The officer handed me the bag with the rest of my underclothes.  He took me down the hallway through a door that clanged shut behind us, making me walk in front of him.  He unlocked the next door, let it also clang behind us, and motioned me toward Room 1.  I was standing in what they call the commons area.  There were 4 stainless steel tables bolted to the floor, a microwave, 4 open cell doors along one side of the room, and stairs that led to another 4 open cell doors up above, housing 2 girls in each cell for a total of 16.  The room was small, but the two story ceilings made it seem bigger.  There were 4 ladies, also in stripes, sitting at one of the tables playing cards.  They shook my hand and introduced themselves.  Then the oldest one, with long dark stringy hair asked, "So what are you in for, a DUI?"  (I learned later that it was a compliment that she would peg me for a DUI.  The ones that are in for DUIs don't outwardly show any major health signs - their skin isn't rough and they aren't missing teeth like some of those with other addiction issues.)  I explained that when my baby was 2 months old I found her not breathing during a nap.  I called 911 and did CPR until help arrived.  By that night at the hospital, they were accusing me of child abuse.

The older lady flipped and said, "What the ** is up with that?  That's all it ** takes to put you in ** jail?"  As she talked, it wasn't even like she was swearing.  It was so fluid and flowing from her mouth.  They asked how my baby is and I said fine.  I obviously wasn't ready to open up to these complete strangers about Bryer!  Either way, even they were taking my side.  I won't complain I guess.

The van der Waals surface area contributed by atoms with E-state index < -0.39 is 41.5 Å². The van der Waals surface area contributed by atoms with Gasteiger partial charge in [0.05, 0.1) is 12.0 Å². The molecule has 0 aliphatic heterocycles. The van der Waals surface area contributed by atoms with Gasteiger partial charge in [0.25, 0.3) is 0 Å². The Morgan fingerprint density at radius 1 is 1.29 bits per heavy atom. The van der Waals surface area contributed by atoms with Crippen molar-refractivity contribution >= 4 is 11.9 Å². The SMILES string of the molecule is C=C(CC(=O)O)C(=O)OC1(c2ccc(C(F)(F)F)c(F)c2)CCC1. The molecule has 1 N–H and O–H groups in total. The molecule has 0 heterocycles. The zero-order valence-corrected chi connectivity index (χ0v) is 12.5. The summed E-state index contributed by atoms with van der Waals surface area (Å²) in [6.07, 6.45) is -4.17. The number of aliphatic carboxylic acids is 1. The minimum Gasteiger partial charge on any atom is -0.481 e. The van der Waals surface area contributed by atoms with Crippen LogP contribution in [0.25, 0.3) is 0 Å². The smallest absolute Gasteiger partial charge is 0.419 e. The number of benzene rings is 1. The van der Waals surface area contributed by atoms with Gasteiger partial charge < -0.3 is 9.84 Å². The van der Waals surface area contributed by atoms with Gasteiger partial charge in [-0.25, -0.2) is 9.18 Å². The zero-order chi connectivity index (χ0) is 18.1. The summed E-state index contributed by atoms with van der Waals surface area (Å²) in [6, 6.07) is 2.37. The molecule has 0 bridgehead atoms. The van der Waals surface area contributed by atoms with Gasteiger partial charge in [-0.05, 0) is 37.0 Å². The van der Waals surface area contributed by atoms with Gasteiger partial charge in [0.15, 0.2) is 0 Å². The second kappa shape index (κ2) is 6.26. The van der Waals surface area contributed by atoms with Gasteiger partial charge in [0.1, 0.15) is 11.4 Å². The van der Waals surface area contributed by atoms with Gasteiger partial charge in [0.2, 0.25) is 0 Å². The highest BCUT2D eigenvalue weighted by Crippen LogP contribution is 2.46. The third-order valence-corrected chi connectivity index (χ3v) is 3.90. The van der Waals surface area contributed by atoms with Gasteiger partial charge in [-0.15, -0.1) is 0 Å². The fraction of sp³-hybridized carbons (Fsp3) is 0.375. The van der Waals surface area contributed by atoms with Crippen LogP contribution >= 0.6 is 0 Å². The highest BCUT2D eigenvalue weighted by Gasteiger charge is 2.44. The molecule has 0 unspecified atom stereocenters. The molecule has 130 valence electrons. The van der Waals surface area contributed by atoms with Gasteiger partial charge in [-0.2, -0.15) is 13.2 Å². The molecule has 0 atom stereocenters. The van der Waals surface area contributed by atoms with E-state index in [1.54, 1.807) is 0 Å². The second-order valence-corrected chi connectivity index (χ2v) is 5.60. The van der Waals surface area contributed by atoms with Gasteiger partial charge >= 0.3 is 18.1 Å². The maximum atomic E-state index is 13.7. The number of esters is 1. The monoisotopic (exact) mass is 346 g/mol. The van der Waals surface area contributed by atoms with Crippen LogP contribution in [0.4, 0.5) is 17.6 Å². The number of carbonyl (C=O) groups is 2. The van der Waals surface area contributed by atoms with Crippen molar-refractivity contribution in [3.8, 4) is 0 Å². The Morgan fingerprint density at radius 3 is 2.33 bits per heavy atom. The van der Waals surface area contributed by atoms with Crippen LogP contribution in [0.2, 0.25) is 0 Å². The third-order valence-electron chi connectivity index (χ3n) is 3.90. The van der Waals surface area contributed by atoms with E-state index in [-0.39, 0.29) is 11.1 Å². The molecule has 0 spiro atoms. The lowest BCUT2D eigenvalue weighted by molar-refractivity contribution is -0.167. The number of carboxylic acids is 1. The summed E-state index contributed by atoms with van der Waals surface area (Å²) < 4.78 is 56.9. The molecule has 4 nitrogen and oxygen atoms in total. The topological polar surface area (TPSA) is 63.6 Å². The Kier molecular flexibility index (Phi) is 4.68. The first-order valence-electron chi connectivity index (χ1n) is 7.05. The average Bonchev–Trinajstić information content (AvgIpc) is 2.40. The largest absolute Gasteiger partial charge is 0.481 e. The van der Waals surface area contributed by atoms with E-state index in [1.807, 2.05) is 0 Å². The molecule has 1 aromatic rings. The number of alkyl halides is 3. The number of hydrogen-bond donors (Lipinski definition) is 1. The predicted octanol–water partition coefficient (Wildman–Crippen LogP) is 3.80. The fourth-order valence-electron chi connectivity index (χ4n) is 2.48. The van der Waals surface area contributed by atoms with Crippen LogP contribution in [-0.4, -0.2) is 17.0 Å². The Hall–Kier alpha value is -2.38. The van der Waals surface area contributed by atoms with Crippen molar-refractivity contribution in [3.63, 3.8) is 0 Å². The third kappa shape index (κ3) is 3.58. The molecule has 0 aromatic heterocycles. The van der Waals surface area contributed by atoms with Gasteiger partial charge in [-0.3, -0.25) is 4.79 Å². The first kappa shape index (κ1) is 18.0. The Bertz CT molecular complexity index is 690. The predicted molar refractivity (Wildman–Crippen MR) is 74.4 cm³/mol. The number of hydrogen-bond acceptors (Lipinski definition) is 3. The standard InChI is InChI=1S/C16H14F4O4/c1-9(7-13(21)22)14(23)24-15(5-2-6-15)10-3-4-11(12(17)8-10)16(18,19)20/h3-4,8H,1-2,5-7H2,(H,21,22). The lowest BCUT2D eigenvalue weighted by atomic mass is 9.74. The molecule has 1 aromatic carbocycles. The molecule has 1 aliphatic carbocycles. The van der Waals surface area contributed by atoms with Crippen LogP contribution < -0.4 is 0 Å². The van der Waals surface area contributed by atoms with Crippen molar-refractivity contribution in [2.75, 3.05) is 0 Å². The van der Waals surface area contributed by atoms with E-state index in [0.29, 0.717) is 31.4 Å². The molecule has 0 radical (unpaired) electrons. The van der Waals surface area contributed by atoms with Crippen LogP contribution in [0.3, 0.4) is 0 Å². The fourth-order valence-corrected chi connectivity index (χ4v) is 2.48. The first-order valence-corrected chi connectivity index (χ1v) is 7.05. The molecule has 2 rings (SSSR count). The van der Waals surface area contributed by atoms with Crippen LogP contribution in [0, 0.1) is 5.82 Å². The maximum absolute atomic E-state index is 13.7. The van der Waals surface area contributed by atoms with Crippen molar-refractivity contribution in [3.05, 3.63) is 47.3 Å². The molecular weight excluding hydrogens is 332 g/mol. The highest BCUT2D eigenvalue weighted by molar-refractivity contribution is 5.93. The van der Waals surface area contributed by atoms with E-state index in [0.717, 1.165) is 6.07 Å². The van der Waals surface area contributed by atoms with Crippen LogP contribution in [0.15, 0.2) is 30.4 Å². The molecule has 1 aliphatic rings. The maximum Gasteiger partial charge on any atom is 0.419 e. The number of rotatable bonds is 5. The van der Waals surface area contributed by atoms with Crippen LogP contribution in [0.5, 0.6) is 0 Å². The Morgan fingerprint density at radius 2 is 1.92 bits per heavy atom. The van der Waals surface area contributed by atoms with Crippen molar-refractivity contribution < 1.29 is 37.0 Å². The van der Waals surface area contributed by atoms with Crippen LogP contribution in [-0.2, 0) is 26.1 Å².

A younger girl at the table said, "I noticed your CTR ring.  I like it."  The older lady said, "What the ** is a CTR ring?"  The younger girl said, "Don't say that when you ask what a CTR ring is!  It stands for Choose The Right... or sometimes they say Corrupt the Righteous!"  They all laughed at each other.  Then they pointed me toward Room 1 that would be mine. 


My cell is small, plain, and has a sterile feel to it.  A set of metal bunk beds bolted to the wall, a small metal table bolted to the opposite wall with a seat on each side, also bolted to the wall.  The metal sink is attached to the toilet and there's a metal mirror that makes my face look deformed when I look in it.  There's a set of 4 metal lockers right inside the door as I walked in.  The only thing not bolted down is the trashcan.  The cell has a door to it, but it's left open all the time and there's a curtain across the doorway to shut if I need to change clothes or use the bathroom.

I was happy to see that there wasn't another girl in the room with me!  What a welcome relief!  I had prayed that whoever would be my roommate would have a prepared heart and be kind.  Does this mean no one is ready?!